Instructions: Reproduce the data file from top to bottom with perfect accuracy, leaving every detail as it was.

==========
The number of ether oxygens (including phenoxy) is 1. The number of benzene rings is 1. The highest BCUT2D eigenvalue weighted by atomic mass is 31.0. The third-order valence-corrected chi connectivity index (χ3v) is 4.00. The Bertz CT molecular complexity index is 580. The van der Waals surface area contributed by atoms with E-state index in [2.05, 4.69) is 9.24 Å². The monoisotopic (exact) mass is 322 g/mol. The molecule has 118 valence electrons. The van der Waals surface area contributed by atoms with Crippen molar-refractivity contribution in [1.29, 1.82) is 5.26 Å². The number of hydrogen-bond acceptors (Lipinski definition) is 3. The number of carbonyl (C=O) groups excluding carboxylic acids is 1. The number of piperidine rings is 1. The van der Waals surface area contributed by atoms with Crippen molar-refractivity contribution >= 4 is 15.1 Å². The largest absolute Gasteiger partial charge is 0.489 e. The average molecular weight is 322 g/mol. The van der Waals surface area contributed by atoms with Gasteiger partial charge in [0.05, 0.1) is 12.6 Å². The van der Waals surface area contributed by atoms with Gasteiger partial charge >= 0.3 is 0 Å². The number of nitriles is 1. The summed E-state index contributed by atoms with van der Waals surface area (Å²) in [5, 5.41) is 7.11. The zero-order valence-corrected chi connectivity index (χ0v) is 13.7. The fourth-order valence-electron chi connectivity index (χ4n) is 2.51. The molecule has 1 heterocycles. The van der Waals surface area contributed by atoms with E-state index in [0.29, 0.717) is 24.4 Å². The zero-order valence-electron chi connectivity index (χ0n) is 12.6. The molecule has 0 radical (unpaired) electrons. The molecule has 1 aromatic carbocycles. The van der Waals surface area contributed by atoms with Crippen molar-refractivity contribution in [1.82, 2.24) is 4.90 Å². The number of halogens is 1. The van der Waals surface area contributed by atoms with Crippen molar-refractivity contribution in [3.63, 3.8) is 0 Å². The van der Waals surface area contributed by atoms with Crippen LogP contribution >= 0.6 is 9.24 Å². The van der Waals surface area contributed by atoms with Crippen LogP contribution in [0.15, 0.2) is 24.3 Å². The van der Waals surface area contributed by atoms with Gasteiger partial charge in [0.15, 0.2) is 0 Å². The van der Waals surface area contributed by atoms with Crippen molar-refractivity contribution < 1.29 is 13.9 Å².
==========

The number of ether oxygens (including phenoxy) is 1. The number of benzene rings is 1. The highest BCUT2D eigenvalue weighted by atomic mass is 31.0. The third-order valence-corrected chi connectivity index (χ3v) is 4.00. The Bertz CT molecular complexity index is 580. The van der Waals surface area contributed by atoms with E-state index in [2.05, 4.69) is 9.24 Å². The monoisotopic (exact) mass is 322 g/mol. The molecule has 118 valence electrons. The van der Waals surface area contributed by atoms with Crippen molar-refractivity contribution in [1.29, 1.82) is 5.26 Å². The number of hydrogen-bond acceptors (Lipinski definition) is 3. The number of carbonyl (C=O) groups excluding carboxylic acids is 1. The number of piperidine rings is 1. The van der Waals surface area contributed by atoms with Crippen molar-refractivity contribution >= 4 is 15.1 Å². The largest absolute Gasteiger partial charge is 0.489 e. The average molecular weight is 322 g/mol. The van der Waals surface area contributed by atoms with Gasteiger partial charge in [0.05, 0.1) is 12.6 Å². The van der Waals surface area contributed by atoms with Gasteiger partial charge >= 0.3 is 0 Å². The number of nitriles is 1. The summed E-state index contributed by atoms with van der Waals surface area (Å²) in [5, 5.41) is 7.11. The zero-order valence-corrected chi connectivity index (χ0v) is 13.7. The fourth-order valence-electron chi connectivity index (χ4n) is 2.51. The molecule has 1 heterocycles. The van der Waals surface area contributed by atoms with E-state index in [0.29, 0.717) is 24.4 Å². The zero-order valence-electron chi connectivity index (χ0n) is 12.6. The molecule has 0 radical (unpaired) electrons. The molecule has 1 aromatic carbocycles. The van der Waals surface area contributed by atoms with Crippen molar-refractivity contribution in [1.82, 2.24) is 4.90 Å². The number of halogens is 1. The van der Waals surface area contributed by atoms with Crippen molar-refractivity contribution in [3.63, 3.8) is 0 Å². The van der Waals surface area contributed by atoms with Crippen LogP contribution >= 0.6 is 9.24 Å². The van der Waals surface area contributed by atoms with Crippen LogP contribution in [0.15, 0.2) is 24.3 Å². The van der Waals surface area contributed by atoms with Gasteiger partial charge in [0.15, 0.2) is 0 Å². The van der Waals surface area contributed by atoms with Crippen molar-refractivity contribution < 1.29 is 13.9 Å².